A Banter conversation with Richie Sadlier (212, Jan 2020)

As has become the norm, Banter opens the new year by joining our good friends at the mental health arts festival First Fortnight.

This year, we will be joined by football pundit, psychotherapist and award-winning author Richie Sadlier for a conversation about his life and brilliant book, Recovering.

Recovering is a story of the highs and lows of one of our most trusted voices in both the sporting and mental-health arenas. It tells us about the former Ireland and Millwall player’s life on the pitch, but this deeply personal, raw and rare tale really takes off when he turns the spotlight on himself.

The event takes place at The Workman’s Club (Wellington Quay, Dublin 2) on Tuesday January 14th. Doors open at 6.30pm and the event will commence at 7pm sharp. Tickets are available here.

Review of the Year (211, Dec 2019)

There has been one constant with Banter to date and that is the Review of the Year.  We’ve done it in 2009, 2010 , 20112012, 2013, 2014,  2015, 2016 , 2017 and 2018. Sometimes, we even make headlines with what’s said on the stage so you never know what is going to happen.

The format is simple: we invite a panel of news makers and news observers to talk about the stories of the last 12 months which have resonated with them. From Boris to, uhm, Brexit, we have an action-packed selection of stories to go through with our guests. We go high and we go low, we remember stuff which happened home and away, we remind you of the stories which made us all go “ooooh” (or “uuuuugh”). We also throw in some names who made headlines that everyone has totally forgotten about a few months later.

Our Banter Review of the Year panelists rewinding the events of 2019 are Carole Coleman (presenter RTÉ Radio 1’s This Week), Gavan Reilly (political correspondent Virgin Media News and host of On the Record on Newstalk), Una Mullally (writer, journalist, broadcaster and the most frequent Banter guest ever) and Eamon Ryan TD (leader of The Green Party).

We’re chuffed to announce that this Banter will be taking place at the Singer’s House at Lost Lane at the bottom of Grafton Street in the heart of the capital city. Big thanks to Una Molloy and all at the venue for their help to date.

We’ll be undertaking a winter/spring residency at the venue from January, where we’ll be looking at living, working and playing in Dublin in 2020.

The details: Banter’s Review of the Year takes place at the Singer’s House at Lost Lane (enter via Nassau Street entrance) on Wednesday December 4th. Doors open at 6pm and the Bantering gets underway at 6.30pm-ish. Tickets are now available here and all proceeds go to the Peter McVerry Trust.

Banter at Other Voices (210, Nov 2019)

If it’s the first weekend in December (ish), it means Banter heads to the most southwesterly edge of the country (ish) to hang with the good folks at Other Voice. As has been the case in 2012, 2013, 2014, 2015, 2016, 2017 and 2018, this has always been one of the highlights of our year. We’d like to say GRMA to the good people at Foxy’s and all at Other Voices for putting with us over the last few years.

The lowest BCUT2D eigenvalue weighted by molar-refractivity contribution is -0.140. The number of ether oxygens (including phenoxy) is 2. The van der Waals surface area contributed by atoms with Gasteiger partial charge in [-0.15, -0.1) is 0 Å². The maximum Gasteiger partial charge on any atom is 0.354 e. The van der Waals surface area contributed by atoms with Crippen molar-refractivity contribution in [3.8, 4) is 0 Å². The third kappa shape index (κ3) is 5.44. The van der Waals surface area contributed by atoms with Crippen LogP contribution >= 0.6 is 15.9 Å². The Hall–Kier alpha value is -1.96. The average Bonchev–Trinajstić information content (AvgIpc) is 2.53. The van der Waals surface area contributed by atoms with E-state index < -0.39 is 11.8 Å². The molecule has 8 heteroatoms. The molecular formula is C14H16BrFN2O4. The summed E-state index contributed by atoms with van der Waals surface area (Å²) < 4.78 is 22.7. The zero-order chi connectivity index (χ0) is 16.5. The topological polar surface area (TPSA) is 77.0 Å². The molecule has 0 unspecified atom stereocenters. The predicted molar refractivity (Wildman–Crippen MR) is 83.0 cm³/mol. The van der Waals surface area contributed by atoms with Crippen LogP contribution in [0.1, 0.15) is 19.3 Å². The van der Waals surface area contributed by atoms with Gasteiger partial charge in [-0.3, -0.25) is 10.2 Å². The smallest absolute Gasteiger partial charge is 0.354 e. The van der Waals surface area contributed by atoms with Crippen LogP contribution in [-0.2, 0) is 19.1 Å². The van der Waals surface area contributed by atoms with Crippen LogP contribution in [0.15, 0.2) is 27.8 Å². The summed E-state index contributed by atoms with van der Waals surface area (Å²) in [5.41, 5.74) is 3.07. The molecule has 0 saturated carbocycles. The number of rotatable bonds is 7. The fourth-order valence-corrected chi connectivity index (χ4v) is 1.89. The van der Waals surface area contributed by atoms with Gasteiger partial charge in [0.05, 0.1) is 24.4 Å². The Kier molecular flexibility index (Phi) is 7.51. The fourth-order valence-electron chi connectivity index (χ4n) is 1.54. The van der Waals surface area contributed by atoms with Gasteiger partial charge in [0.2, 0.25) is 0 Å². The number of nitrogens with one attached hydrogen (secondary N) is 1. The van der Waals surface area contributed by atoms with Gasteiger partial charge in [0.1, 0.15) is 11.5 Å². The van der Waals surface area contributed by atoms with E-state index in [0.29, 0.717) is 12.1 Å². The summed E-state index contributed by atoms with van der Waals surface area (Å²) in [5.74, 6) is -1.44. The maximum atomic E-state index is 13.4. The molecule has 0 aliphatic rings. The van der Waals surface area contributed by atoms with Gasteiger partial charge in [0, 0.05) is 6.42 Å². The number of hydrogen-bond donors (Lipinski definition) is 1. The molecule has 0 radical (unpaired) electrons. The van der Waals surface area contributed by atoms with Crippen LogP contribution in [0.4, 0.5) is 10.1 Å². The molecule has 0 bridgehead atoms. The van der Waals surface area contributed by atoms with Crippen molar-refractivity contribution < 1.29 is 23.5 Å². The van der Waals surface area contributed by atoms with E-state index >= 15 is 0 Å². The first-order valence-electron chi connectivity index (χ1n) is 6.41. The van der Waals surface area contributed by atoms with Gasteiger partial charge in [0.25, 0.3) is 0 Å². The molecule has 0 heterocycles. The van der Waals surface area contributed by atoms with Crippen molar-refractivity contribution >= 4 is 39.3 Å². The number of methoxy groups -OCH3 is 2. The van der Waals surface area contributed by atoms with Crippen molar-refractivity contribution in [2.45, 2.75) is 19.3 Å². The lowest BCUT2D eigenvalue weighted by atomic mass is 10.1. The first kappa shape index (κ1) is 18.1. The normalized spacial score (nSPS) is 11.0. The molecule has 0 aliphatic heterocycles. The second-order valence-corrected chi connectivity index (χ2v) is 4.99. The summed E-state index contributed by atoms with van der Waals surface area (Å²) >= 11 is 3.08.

The formula is simple: we take over the back-room of Foxy John’s in downtown Dingle for the weekend, we light the fire and we’re joined by a cast of talkers, makers, activists, do-ers and players for some conversations and music.

Sinead O’Carroll 

Sinead is the editor of The Journal and a regular contributor, pundit and presenter on various TV and radio shows.

Paul Geaney

Paul has been a member of the Kerry senior inter-county football team since 2011 and plays for Dingle. With the county, he has won All-Ireland, Munster and National Football League titles and has two All-Star awards

Caelainn Hogan 

Caelainn is a journalist and writer who has reported across Europe, the Middle East and Africa for National Geographic, New York Times Magazine, Harper’s, The New Yorker (online), VICE Magazine, The Guardian, Al Jazeera, The Irish Times and The Dublin Review. She is the author of the recently published Republic Of Shame: Stories from Ireland’s Institutions for ‘Fallen Women’

Jennifer Cassidy 

Jennifer is a Departmental Lecturer in Global Governance and Diplomacy at the University of Oxford. She was previously diplomatic attaché for the Department of Foreign Affairs at the United Nations in New York and the European External Action Service to the Kingdom of Cambodia.

Saoirse McHugh 

Saoirse was the Green Party’s candidate in the 2019 European elections in the Midlands Northwest constituency. The Achill Islander will stand for the party in Mayo in the next general election.

Conor O’Mahony 

Conor is a lecturer in the School Of Law and director of the Child Law Clinic at UCC. He has just been appointed Special Rapporteur on Child Protection by the Irish government for a three-year term.

Andrea Horan 

Andrea is the founder of Tropical Popical and the co-host of the United Ireland podcast and she’ll be joining us for the annual Banter Other Voices Pop Culture Review of the Year

Susan McKay

Susan is an award-winning journalist, author and broadcaster from Derry. Her books include Bear in Mind These Dead and Northern Protestants: An Unsettled People. She writes for the Irish Times, the Guardian, the London Review of Books, and the New York Times.

We’ll be open for business on Saturday November 30th and Sunday December 1st, things get underway at 2pm on each day and admission is free (the room is small so don’t be late). We’ll announce the list of musicians who’ll be joining us nearer the time.